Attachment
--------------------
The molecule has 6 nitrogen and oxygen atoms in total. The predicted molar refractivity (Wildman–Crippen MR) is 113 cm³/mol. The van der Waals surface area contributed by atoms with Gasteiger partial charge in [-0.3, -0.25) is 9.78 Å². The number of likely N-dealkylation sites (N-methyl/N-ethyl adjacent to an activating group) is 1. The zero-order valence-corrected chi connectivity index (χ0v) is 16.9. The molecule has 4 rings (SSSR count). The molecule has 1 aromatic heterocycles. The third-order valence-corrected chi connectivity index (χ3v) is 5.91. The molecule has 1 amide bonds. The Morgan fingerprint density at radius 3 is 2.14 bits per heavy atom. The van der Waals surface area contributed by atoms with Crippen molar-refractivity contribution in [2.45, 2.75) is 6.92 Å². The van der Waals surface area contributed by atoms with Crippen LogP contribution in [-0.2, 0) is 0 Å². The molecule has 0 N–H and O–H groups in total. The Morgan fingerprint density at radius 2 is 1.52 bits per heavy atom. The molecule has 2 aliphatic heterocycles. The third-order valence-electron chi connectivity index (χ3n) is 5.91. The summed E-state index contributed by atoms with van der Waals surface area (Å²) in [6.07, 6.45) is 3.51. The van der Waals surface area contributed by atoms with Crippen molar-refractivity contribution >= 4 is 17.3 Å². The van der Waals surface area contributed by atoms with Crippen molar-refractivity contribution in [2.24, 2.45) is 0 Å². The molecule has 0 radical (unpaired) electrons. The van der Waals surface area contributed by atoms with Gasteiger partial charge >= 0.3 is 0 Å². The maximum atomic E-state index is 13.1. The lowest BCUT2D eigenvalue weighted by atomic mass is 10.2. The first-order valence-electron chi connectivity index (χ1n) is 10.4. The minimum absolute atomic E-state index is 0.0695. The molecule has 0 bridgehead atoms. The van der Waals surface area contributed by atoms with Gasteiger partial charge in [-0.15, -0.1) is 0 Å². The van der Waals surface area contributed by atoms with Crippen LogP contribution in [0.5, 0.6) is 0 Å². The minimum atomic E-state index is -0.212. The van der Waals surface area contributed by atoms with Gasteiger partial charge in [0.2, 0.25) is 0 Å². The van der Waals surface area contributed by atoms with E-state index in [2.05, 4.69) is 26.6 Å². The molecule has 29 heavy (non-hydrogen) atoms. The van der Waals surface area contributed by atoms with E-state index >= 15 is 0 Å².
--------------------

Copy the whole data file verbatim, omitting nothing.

The molecule has 6 nitrogen and oxygen atoms in total. The predicted molar refractivity (Wildman–Crippen MR) is 113 cm³/mol. The van der Waals surface area contributed by atoms with Gasteiger partial charge in [-0.3, -0.25) is 9.78 Å². The number of likely N-dealkylation sites (N-methyl/N-ethyl adjacent to an activating group) is 1. The zero-order valence-corrected chi connectivity index (χ0v) is 16.9. The molecule has 4 rings (SSSR count). The molecule has 1 aromatic heterocycles. The third-order valence-corrected chi connectivity index (χ3v) is 5.91. The molecule has 1 amide bonds. The Morgan fingerprint density at radius 3 is 2.14 bits per heavy atom. The van der Waals surface area contributed by atoms with Crippen molar-refractivity contribution in [2.45, 2.75) is 6.92 Å². The van der Waals surface area contributed by atoms with Crippen LogP contribution in [-0.2, 0) is 0 Å². The molecule has 0 N–H and O–H groups in total. The Morgan fingerprint density at radius 2 is 1.52 bits per heavy atom. The molecule has 2 aliphatic heterocycles. The third-order valence-electron chi connectivity index (χ3n) is 5.91. The summed E-state index contributed by atoms with van der Waals surface area (Å²) in [6.07, 6.45) is 3.51. The van der Waals surface area contributed by atoms with Crippen molar-refractivity contribution >= 4 is 17.3 Å². The van der Waals surface area contributed by atoms with Crippen molar-refractivity contribution in [2.24, 2.45) is 0 Å². The molecule has 0 radical (unpaired) electrons. The van der Waals surface area contributed by atoms with Gasteiger partial charge >= 0.3 is 0 Å². The maximum atomic E-state index is 13.1. The lowest BCUT2D eigenvalue weighted by atomic mass is 10.2. The first-order valence-electron chi connectivity index (χ1n) is 10.4. The minimum absolute atomic E-state index is 0.0695. The molecule has 0 bridgehead atoms. The van der Waals surface area contributed by atoms with Gasteiger partial charge in [-0.15, -0.1) is 0 Å². The van der Waals surface area contributed by atoms with Crippen LogP contribution in [0.5, 0.6) is 0 Å². The minimum atomic E-state index is -0.212. The van der Waals surface area contributed by atoms with Gasteiger partial charge in [0.2, 0.25) is 0 Å². The van der Waals surface area contributed by atoms with E-state index in [2.05, 4.69) is 26.6 Å². The molecule has 29 heavy (non-hydrogen) atoms. The van der Waals surface area contributed by atoms with E-state index >= 15 is 0 Å².